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Ch. VIII: He would be a Good Brother, were he not a Good Son

There was no one in the gallery.

Gwynplaine crossed the circular space, from whence they had removed the arm-chair and the tables, and where there now remained no trace of his investiture. Candelabra and lustres, placed at certain intervals, marked the way out. Thanks to this string of light, he retraced without difficulty, through the suite of saloons and galleries, the way which he had followed on his arrival with the King-at-Arms and the Usher of the Black Rod. He saw no one, except here and there some old lord with tardy steps, plodding along heavily in front of him.

Suddenly, in the silence of those great deserted rooms, bursts of indistinct exclamations reached him, a sort of nocturnal clatter unusual in such a place. He directed his steps to the place whence this noise proceeded, and found himself in a spacious hall, dimly lighted, which was one of the exits from the House of Lords. He saw a great glass door open, a flight of steps, footmen and links, a square outside, and a few coaches waiting at the bottom of the steps.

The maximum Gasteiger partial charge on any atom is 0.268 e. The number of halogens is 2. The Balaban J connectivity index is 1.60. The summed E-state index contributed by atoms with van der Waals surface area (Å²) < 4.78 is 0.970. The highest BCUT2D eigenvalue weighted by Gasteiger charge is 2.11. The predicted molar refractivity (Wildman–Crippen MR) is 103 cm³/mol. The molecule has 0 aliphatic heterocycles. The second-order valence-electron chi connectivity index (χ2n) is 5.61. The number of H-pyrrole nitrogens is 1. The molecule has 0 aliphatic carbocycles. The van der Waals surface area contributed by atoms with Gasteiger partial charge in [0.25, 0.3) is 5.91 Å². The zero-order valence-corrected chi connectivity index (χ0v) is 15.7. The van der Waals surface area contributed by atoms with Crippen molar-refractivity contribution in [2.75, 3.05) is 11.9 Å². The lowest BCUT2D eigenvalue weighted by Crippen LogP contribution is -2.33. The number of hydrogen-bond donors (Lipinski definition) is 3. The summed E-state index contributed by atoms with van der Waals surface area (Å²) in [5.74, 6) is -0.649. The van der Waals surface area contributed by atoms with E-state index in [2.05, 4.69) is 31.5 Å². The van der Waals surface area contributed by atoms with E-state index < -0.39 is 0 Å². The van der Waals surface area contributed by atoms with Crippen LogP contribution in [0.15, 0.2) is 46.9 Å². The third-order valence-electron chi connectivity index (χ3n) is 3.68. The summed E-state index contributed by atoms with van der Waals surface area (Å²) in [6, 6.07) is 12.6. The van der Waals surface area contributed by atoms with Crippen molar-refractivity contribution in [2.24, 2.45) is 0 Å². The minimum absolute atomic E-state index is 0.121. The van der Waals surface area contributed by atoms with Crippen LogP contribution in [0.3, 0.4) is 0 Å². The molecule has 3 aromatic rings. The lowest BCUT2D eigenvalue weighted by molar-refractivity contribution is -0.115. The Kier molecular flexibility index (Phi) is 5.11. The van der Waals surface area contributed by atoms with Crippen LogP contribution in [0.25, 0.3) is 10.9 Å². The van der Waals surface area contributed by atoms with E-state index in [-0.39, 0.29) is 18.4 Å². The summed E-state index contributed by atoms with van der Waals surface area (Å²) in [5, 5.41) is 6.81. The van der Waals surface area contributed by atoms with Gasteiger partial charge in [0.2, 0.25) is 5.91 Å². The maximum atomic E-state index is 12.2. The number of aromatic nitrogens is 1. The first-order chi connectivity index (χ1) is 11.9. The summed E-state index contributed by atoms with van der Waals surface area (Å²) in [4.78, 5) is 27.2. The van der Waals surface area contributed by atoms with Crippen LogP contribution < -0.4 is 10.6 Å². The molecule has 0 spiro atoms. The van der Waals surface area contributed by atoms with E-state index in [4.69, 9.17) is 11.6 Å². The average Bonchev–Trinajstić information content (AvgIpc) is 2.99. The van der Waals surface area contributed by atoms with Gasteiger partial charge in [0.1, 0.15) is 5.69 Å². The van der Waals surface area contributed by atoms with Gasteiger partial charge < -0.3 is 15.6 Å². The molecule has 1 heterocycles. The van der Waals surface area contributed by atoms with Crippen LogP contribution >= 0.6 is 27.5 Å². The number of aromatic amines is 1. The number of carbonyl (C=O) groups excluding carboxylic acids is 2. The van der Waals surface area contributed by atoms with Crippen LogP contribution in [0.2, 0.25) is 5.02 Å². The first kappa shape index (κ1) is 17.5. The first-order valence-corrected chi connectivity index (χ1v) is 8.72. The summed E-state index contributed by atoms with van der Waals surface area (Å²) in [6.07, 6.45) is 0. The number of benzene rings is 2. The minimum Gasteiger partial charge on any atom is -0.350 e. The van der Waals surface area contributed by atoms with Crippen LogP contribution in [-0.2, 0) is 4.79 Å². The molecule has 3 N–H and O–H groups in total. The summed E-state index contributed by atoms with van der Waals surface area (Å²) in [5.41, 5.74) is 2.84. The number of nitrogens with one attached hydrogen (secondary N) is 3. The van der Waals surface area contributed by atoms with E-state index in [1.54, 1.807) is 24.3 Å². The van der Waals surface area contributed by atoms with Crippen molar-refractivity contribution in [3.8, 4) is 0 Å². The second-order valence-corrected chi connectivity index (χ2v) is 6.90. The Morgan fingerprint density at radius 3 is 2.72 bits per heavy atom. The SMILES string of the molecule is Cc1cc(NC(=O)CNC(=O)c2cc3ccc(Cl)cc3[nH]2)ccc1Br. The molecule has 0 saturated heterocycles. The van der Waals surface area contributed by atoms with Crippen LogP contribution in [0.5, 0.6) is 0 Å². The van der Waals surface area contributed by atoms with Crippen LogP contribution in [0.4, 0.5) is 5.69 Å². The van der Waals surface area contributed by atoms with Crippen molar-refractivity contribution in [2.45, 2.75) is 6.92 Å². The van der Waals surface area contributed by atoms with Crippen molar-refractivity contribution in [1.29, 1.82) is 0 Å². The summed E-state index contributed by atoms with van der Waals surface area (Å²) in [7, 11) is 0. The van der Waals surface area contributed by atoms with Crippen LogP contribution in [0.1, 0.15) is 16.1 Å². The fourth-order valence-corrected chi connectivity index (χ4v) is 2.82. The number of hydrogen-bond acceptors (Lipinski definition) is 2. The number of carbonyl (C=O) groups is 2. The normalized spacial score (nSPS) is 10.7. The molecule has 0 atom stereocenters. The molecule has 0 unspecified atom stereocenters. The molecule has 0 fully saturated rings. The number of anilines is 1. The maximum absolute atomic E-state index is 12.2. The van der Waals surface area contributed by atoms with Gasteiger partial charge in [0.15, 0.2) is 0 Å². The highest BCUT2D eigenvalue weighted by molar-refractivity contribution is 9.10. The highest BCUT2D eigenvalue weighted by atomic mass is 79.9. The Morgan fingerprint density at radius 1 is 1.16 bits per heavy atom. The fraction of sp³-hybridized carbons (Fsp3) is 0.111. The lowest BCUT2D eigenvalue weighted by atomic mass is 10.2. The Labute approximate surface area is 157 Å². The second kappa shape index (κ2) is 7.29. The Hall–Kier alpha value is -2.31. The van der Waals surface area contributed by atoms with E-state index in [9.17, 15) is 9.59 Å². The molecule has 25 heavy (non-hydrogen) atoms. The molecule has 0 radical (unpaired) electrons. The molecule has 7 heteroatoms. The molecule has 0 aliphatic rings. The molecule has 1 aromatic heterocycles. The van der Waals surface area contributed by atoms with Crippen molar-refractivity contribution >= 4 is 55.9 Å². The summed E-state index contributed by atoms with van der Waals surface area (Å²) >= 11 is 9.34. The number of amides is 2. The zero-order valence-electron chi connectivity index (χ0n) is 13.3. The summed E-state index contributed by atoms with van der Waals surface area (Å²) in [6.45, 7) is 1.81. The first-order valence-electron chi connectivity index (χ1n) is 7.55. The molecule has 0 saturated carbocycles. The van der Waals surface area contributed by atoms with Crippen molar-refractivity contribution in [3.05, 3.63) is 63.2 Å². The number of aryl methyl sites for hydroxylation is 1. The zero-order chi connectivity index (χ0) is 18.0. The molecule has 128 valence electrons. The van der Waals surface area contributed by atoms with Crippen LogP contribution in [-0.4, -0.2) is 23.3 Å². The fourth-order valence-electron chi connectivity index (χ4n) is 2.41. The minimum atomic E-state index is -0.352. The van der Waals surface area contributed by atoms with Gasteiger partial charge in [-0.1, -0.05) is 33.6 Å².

This was the spot from which the noise which he had heard had proceeded.

Within the door, and under the hall lamp, was a noisy group in a storm of gestures and of voices.

Gwynplaine approached in the gloom.

They were quarrelling. On one side there were ten or twelve young lords, who wanted to go out; on the other, a man, with his hat on, like themselves, upright and with a haughty brow, who barred their passage.

Who was this man? Tom-Jim-Jack.

Some of these lords were still in their robes, others had thrown them off, and were in their usual attire. Tom-Jim-Jack wore a hat with plumes--not white, like the peers; but green tipped with orange. He was embroidered and laced from head to foot, had flowing bows of ribbon and lace round his wrists and neck, and was feverishly fingering with his left hand the hilt of the sword which hung from his waistbelt, and on the billets and scabbard of which were embroidered an admiral's anchors.

It was he who was speaking and addressing the young lords; and Gwynplaine overheard the following:--